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Foreign Powers and Intervention in Armed Conflicts$
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Aysegul Aydin

Print publication date: 2012

Print ISBN-13: 9780804782814

Published to Stanford Scholarship Online: June 2013

DOI: 10.11126/stanford/9780804782814.001.0001

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Bringing Foreign Powers Back In

Bringing Foreign Powers Back In

(p.18) 2 Bringing Foreign Powers Back In
Foreign Powers and Intervention in Armed Conflicts
Stanford University Press

This chapter reports a conceptual evaluation of intervention. It describes interventions in the preconflict and postconflict stages and combines literatures on preventive interventions and postconflict reconstruction. It then defines what the term intervention stands for in security scholarship and discusses its important aspects. This term frequently referred to a wide range of policies that include military involvement in civil wars, overt or covert operations aimed at destabilizing foreign governments, and initiation of hostile actions against other nations that fall within the study of the causes of conflict. Most interventions were insufficient in the multilateral framework and institutional authorization that international law requires. Furthermore, coalitional intervention invoked several significant questions that present new avenues of research as scholars search for more accurate ways to model the multinational environment of armed conflicts.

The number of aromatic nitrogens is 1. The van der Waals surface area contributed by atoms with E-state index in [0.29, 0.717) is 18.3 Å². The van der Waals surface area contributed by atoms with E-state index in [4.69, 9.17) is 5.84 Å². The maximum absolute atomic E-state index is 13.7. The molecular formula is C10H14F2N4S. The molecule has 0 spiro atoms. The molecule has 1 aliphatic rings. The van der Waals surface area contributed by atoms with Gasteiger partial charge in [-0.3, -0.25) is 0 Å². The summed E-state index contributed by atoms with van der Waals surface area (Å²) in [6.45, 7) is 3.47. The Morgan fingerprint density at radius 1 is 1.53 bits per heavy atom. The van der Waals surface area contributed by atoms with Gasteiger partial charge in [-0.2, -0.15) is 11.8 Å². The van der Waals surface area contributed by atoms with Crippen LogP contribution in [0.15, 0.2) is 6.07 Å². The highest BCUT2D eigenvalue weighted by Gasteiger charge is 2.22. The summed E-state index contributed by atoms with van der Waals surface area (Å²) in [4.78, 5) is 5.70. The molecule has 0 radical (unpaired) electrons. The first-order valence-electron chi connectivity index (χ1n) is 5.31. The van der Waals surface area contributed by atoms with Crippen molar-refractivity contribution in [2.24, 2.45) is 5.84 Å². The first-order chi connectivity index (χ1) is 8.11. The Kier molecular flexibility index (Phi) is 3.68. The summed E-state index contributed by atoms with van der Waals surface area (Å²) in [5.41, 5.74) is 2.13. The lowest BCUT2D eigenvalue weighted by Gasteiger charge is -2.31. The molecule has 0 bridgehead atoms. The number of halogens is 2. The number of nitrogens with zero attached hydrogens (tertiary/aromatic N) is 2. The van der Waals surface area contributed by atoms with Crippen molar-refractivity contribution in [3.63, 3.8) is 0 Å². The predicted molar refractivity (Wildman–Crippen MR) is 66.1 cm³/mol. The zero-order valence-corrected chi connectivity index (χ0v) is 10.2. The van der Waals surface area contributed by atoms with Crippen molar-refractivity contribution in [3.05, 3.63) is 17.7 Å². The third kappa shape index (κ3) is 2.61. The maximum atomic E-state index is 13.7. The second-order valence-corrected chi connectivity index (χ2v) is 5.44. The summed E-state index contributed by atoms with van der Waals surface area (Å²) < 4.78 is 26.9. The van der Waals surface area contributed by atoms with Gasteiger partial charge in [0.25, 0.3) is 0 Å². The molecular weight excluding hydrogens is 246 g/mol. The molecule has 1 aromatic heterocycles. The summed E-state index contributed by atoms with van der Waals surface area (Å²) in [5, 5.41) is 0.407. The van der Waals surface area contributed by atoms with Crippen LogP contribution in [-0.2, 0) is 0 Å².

Keywords:   preventive interventions, postconflict reconstruction, security scholarship, multilateral framework, institutional authorization, international law, coalitional intervention

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